Saturday, 16 February 2013


“To love beauty is to see light.” - Victor Hugo

A Schubert symphony for Music Saturday. Amongst the classical composers, Franz Schubert (1797-1828) is one of my favourites in terms of his tuneful melodies, lovely harmonies and wonderful musicality. Besides his amazing lieder, there is a treasure trove to be discovered in his orchestral works.

The fifth of Schubert's nine numbered symphonies was written in 1816 and was performed in October, a month after its composition, at the house of Otto Hatwig, a violinist in the Burgtheater orchestra. The musicians concerned were otherwise amateurs from the group that had been accustomed to meet at the house of Schubert’s father.

The music is in the tradition of what Schubert in his diary that year described as the magic sound of Mozart, the immortal. It is scored for flute, pairs of oboes, bassoons and horns, with strings, while the Unfinished Symphony was to make use of a larger orchestra that included clarinets, trombones, trumpets and drums.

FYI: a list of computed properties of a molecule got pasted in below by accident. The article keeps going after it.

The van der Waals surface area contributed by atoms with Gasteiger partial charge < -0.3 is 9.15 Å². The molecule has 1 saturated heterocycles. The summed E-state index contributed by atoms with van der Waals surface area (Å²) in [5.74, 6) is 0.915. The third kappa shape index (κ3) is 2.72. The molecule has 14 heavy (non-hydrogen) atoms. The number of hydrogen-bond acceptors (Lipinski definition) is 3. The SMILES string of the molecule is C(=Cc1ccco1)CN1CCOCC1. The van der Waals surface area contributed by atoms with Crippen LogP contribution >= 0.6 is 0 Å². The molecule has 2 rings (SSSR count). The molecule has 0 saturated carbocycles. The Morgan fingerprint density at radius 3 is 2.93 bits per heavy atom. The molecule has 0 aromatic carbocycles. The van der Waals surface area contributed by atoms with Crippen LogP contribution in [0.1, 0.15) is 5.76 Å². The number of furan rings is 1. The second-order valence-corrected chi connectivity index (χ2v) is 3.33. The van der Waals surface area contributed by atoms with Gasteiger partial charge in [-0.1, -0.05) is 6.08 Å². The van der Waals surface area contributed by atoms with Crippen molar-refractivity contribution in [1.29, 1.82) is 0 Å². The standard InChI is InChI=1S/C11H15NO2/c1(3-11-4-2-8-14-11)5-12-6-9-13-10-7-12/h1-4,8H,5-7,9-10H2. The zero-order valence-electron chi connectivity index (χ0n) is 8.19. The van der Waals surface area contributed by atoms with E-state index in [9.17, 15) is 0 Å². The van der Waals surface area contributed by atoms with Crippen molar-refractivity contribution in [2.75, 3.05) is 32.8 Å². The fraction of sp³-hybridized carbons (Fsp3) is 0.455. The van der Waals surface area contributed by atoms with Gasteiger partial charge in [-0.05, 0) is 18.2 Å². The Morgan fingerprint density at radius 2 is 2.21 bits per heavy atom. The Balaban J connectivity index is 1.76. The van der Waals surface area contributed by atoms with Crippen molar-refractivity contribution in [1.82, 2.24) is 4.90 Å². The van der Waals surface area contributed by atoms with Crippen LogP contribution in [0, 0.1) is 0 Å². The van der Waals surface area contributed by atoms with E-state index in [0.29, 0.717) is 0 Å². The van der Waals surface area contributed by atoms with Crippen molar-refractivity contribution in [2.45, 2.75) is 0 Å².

The first movement leads us through the charm of its principal melodic material to an excursion into stranger keys, until a recapitulation that opens with the first theme in the key of E fiat, before the original key of the movement is restored. There follows a slow movement that is in that essentially Viennese operatic idiom of which Mozart was the greatest exponent, succeeded by a lively Minuet and Trio in the keys of G minor and G major respectively. The symphony ends with a finale that contains all the dramatic contrasts that the customary form encourages.

Here are Les Musiciens du Louvre, conducted by Mark Minkowski playing this bright and beautiful symphony.


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